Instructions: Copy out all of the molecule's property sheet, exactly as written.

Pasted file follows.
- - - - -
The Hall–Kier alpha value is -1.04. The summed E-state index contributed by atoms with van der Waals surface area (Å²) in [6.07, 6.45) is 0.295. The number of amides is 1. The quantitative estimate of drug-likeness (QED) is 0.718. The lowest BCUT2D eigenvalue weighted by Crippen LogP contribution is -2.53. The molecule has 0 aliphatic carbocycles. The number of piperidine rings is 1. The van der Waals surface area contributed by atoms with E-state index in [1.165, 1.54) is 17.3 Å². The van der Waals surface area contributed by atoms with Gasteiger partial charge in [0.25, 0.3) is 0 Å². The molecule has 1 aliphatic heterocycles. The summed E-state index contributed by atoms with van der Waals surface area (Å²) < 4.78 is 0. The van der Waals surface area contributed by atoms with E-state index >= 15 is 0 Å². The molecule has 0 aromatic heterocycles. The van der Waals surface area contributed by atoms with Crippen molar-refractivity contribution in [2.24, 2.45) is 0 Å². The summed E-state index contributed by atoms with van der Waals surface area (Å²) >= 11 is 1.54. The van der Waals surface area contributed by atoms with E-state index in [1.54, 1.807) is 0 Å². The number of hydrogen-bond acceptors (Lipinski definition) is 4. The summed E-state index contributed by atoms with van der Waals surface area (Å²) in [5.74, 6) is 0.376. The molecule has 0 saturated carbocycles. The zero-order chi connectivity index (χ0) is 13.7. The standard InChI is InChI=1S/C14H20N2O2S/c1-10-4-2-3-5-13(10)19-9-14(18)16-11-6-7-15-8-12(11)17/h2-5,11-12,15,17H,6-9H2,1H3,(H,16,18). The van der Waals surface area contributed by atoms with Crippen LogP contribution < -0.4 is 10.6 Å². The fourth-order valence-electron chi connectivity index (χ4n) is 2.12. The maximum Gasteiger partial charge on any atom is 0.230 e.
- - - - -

The Hall–Kier alpha value is -1.04. The summed E-state index contributed by atoms with van der Waals surface area (Å²) in [6.07, 6.45) is 0.295. The number of amides is 1. The quantitative estimate of drug-likeness (QED) is 0.718. The lowest BCUT2D eigenvalue weighted by Crippen LogP contribution is -2.53. The molecule has 0 aliphatic carbocycles. The number of piperidine rings is 1. The van der Waals surface area contributed by atoms with E-state index in [1.165, 1.54) is 17.3 Å². The van der Waals surface area contributed by atoms with Gasteiger partial charge in [0.25, 0.3) is 0 Å². The molecule has 1 aliphatic heterocycles. The summed E-state index contributed by atoms with van der Waals surface area (Å²) < 4.78 is 0. The van der Waals surface area contributed by atoms with E-state index >= 15 is 0 Å². The molecule has 0 aromatic heterocycles. The van der Waals surface area contributed by atoms with Crippen molar-refractivity contribution in [2.24, 2.45) is 0 Å². The summed E-state index contributed by atoms with van der Waals surface area (Å²) >= 11 is 1.54. The van der Waals surface area contributed by atoms with E-state index in [1.54, 1.807) is 0 Å². The number of hydrogen-bond acceptors (Lipinski definition) is 4. The summed E-state index contributed by atoms with van der Waals surface area (Å²) in [5.74, 6) is 0.376. The molecule has 0 saturated carbocycles. The zero-order chi connectivity index (χ0) is 13.7. The standard InChI is InChI=1S/C14H20N2O2S/c1-10-4-2-3-5-13(10)19-9-14(18)16-11-6-7-15-8-12(11)17/h2-5,11-12,15,17H,6-9H2,1H3,(H,16,18). The van der Waals surface area contributed by atoms with Crippen LogP contribution < -0.4 is 10.6 Å². The fourth-order valence-electron chi connectivity index (χ4n) is 2.12. The maximum Gasteiger partial charge on any atom is 0.230 e.